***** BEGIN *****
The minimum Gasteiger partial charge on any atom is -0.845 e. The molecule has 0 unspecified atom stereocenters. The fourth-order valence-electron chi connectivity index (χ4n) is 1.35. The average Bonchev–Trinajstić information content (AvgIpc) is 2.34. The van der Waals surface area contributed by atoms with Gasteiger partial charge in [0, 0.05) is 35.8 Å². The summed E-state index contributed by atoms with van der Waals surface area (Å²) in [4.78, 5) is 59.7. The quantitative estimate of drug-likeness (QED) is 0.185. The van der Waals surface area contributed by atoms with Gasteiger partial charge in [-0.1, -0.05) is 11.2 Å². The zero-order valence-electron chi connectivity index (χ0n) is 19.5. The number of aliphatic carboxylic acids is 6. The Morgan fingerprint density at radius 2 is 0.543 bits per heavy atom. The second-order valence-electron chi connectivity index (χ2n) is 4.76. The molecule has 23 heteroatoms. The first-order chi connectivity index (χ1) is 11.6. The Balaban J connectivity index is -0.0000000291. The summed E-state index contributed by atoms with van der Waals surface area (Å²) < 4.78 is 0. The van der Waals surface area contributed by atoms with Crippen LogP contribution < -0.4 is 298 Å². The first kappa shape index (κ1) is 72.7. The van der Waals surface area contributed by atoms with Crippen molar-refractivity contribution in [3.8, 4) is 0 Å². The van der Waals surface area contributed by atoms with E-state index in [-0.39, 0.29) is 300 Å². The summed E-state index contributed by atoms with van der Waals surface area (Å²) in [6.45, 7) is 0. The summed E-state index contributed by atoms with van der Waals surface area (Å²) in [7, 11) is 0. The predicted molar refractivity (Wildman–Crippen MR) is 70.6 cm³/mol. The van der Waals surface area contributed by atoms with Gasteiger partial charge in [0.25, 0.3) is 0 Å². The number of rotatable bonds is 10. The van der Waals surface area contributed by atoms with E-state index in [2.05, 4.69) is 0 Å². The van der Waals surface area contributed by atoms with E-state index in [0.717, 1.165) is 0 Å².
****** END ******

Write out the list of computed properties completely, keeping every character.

The minimum Gasteiger partial charge on any atom is -0.845 e. The molecule has 0 unspecified atom stereocenters. The fourth-order valence-electron chi connectivity index (χ4n) is 1.35. The average Bonchev–Trinajstić information content (AvgIpc) is 2.34. The van der Waals surface area contributed by atoms with Gasteiger partial charge in [0, 0.05) is 35.8 Å². The summed E-state index contributed by atoms with van der Waals surface area (Å²) in [4.78, 5) is 59.7. The quantitative estimate of drug-likeness (QED) is 0.185. The van der Waals surface area contributed by atoms with Gasteiger partial charge in [-0.1, -0.05) is 11.2 Å². The zero-order valence-electron chi connectivity index (χ0n) is 19.5. The number of aliphatic carboxylic acids is 6. The Morgan fingerprint density at radius 2 is 0.543 bits per heavy atom. The second-order valence-electron chi connectivity index (χ2n) is 4.76. The molecule has 23 heteroatoms. The first-order chi connectivity index (χ1) is 11.6. The Balaban J connectivity index is -0.0000000291. The summed E-state index contributed by atoms with van der Waals surface area (Å²) < 4.78 is 0. The van der Waals surface area contributed by atoms with Crippen LogP contribution < -0.4 is 298 Å². The first kappa shape index (κ1) is 72.7. The van der Waals surface area contributed by atoms with Crippen molar-refractivity contribution in [3.8, 4) is 0 Å². The van der Waals surface area contributed by atoms with E-state index in [-0.39, 0.29) is 300 Å². The summed E-state index contributed by atoms with van der Waals surface area (Å²) in [6.45, 7) is 0. The summed E-state index contributed by atoms with van der Waals surface area (Å²) in [7, 11) is 0. The predicted molar refractivity (Wildman–Crippen MR) is 70.6 cm³/mol. The van der Waals surface area contributed by atoms with Gasteiger partial charge in [0.25, 0.3) is 0 Å². The number of rotatable bonds is 10. The van der Waals surface area contributed by atoms with E-state index in [2.05, 4.69) is 0 Å². The van der Waals surface area contributed by atoms with E-state index in [0.717, 1.165) is 0 Å².